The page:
By Mike Wilson for the Bulletin Special Projects
When Serena Bishop Gordon moved to Bend in 2008, bicycle racing wasn’t part of her repertoire. She had been a competitive distance runner in Portland, and she envisioned climbing and backpacking would be her primary outdoor pursuits once she and her husband, Ben, moved to Central Oregon.
Then they got here.
“And we pretty soon realized that mountain biking was something we wanted to explore,” said Gordon.
She did more than explore the sport. She ended up immersing herself in it and progressed to the point of becoming a professional mountain bike and cyclocross racer.
In recounting her arc from a rookie rider to a pro cyclist with major victories and other noteworthy finishes to her credit, Gordon heaps credit on the cycling infrastructure in Bend for the support she received.
“The cycling community really embraced me and said, ‘You should do this. This will be fun,’” she said. “It started as a social thing. I have a pretty addictive and relatively competitive personality,” she added with a laugh, “so one thing led to another.”
Among the many features that make Central Oregon such a great place to ride a bike—cycling-friendly weather much of the year, close access to coveted off-road trails, paved routes that take in majestic scenery, renowned races that draw top professional cyclists, terrain that will never leave you bored—the nurturing qualities of the local cycling environment shouldn’t be overlooked.
Local bike shops offer group rides, maintenance clinics, and free advice. Various groups and clubs unite cyclists for rides on their preferred type of bike or terrain. There are women’s-only rides for those who prefer specific companionship. Children can participate in programs offered by local sports academies.
“People who cycle in Bend are drawn to the outdoors,” said David Marchi, owner of Crow’s Feet Commons bike and ski shop in downtown Bend. “And the fact that it’s all right there, it provides a vibrant community of people who like to be outside. So the cycling community is super strong here.”
In and around Bend, traditional road bikes (think skinny tires and the rider bent toward the handlebars) and mountain bikes might be most common. But there are many other options, including unicycles—one-wheeled rides.
Hybrids: Drawing on attributes of a mountain bike and a road bike, hybrids feature upright handlebars and tires wider than those on road bikes.
Cruisers: These have wide tires, large seats, upright handlebars, and (often) a step-through frame, which enhance comfort and stability.
Recumbent two- and three-wheelers: On a recumbent bike, the cyclist sits low to the ground, with the back upright and legs extended to pedals near the front of the bicycle instead of below the torso.
Tricycles: Adult-sized three-wheelers provide more stability than two-wheeled bikes and offer a solution for people with balance issues.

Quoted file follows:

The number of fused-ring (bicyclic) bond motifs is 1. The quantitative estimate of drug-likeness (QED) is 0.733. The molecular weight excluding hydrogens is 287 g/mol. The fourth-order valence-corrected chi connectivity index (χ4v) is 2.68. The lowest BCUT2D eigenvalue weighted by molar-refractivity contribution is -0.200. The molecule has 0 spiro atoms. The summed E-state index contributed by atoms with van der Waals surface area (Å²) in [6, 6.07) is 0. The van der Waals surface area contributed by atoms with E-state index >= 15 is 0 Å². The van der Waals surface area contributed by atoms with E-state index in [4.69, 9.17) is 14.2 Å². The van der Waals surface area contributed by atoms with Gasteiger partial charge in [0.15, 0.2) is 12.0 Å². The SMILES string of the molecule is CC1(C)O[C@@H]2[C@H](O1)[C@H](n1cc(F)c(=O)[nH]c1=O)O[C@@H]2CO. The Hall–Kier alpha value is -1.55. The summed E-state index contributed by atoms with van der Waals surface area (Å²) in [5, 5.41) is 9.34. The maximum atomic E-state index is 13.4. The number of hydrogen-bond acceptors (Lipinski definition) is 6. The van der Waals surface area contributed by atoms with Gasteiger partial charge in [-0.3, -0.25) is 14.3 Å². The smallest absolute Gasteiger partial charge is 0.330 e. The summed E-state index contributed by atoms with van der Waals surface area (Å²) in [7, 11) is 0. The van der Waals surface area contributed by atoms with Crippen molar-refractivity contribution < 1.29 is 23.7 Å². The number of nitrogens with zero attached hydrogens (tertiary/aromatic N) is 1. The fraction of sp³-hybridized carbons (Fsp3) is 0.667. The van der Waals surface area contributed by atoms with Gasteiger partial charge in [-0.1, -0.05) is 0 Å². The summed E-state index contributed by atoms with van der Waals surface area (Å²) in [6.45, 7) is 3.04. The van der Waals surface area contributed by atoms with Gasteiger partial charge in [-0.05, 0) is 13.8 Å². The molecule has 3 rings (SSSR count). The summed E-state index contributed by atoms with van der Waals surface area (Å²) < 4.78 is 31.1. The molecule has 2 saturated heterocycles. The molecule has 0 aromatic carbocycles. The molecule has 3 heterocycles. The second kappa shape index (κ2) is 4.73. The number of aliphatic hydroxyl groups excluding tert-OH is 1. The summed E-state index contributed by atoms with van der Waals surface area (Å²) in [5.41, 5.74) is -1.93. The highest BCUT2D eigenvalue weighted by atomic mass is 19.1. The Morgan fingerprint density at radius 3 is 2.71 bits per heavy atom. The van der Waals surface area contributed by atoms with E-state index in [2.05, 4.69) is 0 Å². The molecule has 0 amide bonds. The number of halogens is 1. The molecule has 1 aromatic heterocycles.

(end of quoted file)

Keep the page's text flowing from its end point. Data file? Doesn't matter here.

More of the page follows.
All-road bikes: As the name implies, these are designed for any kind of path (including gravel—an increasingly popular surface for riding and racing—and firmly packed dirt) and are suitable for long rides.
Fat-tire bikes: The tires on these bikes (also known as fat bikes) have a wide surface area that makes them popular for riding on snow, sand, and other dodgy surfaces.
Electric bikes: Riders can draw on extra power when desired thanks to a rechargeable battery that fuels a motor.
Yes, electric bikes. They’re becoming more popular, even though to some purists, the thought of an electrical assist on a bike might spark negative feelings.
“It’s still early on in acceptance from the avid enthusiasts,” acknowledged Kevin Rea, owner of Pedego Bend and Let It Ride in downtown Bend.
But Rea has seen growth in electric bike sales every year since he launched his business. “Last year, we grew 60 percent,” he said.
And growth in that market is occurring not just locally.
“Almost every major name brand of bike now has an electric bike,” Rea said.
The attractions of an electric bike are easy to see: easier rides up hills, a leveling of performance between riders of different states of fitness, reduced exertion on a ride.
“It’s an electric-assist bicycle that gives you 20-year-old legs again,” Rea said.
Another type of biking that is gaining in popularity is gravel biking. Marchi said it’s a huge and growing draw, and there are bikes designed for that type of off-road adventure.
“It’s all the fitness of road biking but it’s the remoteness of mountain biking,” he said. “You don’t have to worry about traffic.”
Another decision is where to ride. For mountain bikers, Phil’s Trail west of Bend is among the most popular in the region. A “trademark” road route, Marchi said, is the Twin Bridges Loop, one of Oregon’s Scenic Bikeways, which takes riders beyond Tumalo. Central Oregon boasts four other routes designated as Oregon Scenic Bikeways: McKenzie Pass, Sisters to Smith Rock, Madras Mountain Views, and Crooked River Canyon.